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The WA based publisher has a strong commitment to Australian poetry, publishing both 'big name' writers and smaller voices.
The notion that a respected publishing house can be replaced by open access publishing is disproved by examining other recent examples, such as the now-closed University of Adelaide Press.
Even before blockbuster films and television, readers and writers hated reviewers plot-spoiling.
The Hinch Army of domestic goddesses seems more Women's Institute than the future of media.
The strange story of the author one of 2018's bestselling novels reveals a lot about some careers at the top end of publishing.
Here are five lessons we can learn from elsewhere to help Australian authors earn more money.
The media trope negates the work done by archivists, who are often well-aware of the existence of 'long-lost' letters, journals and stories.
Buildings built for writing and reading the news altered the urban fabric.
Rules for the UK's most prestigious and lucrative literary prize effectively mean it is dominated by big publishers.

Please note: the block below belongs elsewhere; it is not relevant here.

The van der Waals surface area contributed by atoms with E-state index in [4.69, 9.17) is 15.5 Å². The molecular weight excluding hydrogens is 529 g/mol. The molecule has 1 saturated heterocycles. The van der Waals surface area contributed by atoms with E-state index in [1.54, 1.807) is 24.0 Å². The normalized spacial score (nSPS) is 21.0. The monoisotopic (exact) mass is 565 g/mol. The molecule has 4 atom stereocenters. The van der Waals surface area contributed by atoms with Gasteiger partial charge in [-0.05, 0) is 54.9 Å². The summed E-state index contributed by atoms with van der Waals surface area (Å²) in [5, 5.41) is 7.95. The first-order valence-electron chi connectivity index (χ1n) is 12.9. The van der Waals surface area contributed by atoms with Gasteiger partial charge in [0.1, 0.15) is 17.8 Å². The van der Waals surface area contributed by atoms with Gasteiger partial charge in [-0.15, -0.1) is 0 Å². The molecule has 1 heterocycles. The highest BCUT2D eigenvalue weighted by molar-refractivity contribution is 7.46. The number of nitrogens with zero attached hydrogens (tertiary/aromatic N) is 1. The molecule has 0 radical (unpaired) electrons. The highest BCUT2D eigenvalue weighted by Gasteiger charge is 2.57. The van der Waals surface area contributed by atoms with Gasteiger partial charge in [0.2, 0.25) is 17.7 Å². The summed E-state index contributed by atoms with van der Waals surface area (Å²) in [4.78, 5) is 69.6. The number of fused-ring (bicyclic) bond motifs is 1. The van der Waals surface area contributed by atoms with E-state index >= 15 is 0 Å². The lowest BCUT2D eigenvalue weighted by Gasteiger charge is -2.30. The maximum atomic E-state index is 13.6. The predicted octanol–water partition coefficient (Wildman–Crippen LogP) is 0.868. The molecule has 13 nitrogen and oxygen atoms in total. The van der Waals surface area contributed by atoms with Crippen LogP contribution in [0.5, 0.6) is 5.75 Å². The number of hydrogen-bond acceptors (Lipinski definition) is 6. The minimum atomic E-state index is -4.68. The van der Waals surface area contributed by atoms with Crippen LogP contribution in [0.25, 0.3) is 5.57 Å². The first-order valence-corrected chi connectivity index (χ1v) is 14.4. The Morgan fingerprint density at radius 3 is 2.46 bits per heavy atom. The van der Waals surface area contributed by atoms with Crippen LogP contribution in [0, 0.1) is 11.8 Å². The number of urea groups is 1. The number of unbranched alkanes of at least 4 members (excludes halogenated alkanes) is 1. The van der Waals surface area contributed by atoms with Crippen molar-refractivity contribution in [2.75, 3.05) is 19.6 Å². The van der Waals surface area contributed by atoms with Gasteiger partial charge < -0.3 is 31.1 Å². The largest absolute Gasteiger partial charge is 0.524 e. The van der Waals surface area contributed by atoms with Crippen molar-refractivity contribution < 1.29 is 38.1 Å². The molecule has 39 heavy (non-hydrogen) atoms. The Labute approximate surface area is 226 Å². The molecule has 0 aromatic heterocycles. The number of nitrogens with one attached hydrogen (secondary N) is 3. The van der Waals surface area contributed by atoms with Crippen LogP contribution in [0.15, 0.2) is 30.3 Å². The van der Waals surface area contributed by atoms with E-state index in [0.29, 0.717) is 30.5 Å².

The University of Queensland Press has a peerless record of discovering, nurturing and supporting Australian writers. A new anthology is a cross-section of many of their writings.
Ginsberg was one of the most high-profile representatives of the American counterculture and anti-war movement.
The Mail man has enjoyed 26 years of power in journalism and politics.
As major publishers chase bestselling books, small ones are leading the way in publishing Australian literary fiction. And of late, they have been sweeping our major literary awards.
The best translated fiction available in English.
Clinton Walker's Deadly Woman Blues was a missed opportunity and a lesson in how not to tell other people's stories.
Criticism of ebooks is the last thing you'd expect from the chief executive of global publishing company Hachette Livre.
Few of them are getting rich off their books but the genre is making them more money than it used to.
In our institutions of higher education and our research labs, scholars first produce, then buy back, their own content. With the costs rising and access restricted, something's got to give.
Could the real open access please stand up? If more research was published according to true open access principles, we'd see better application of evidence for everyone's benefit.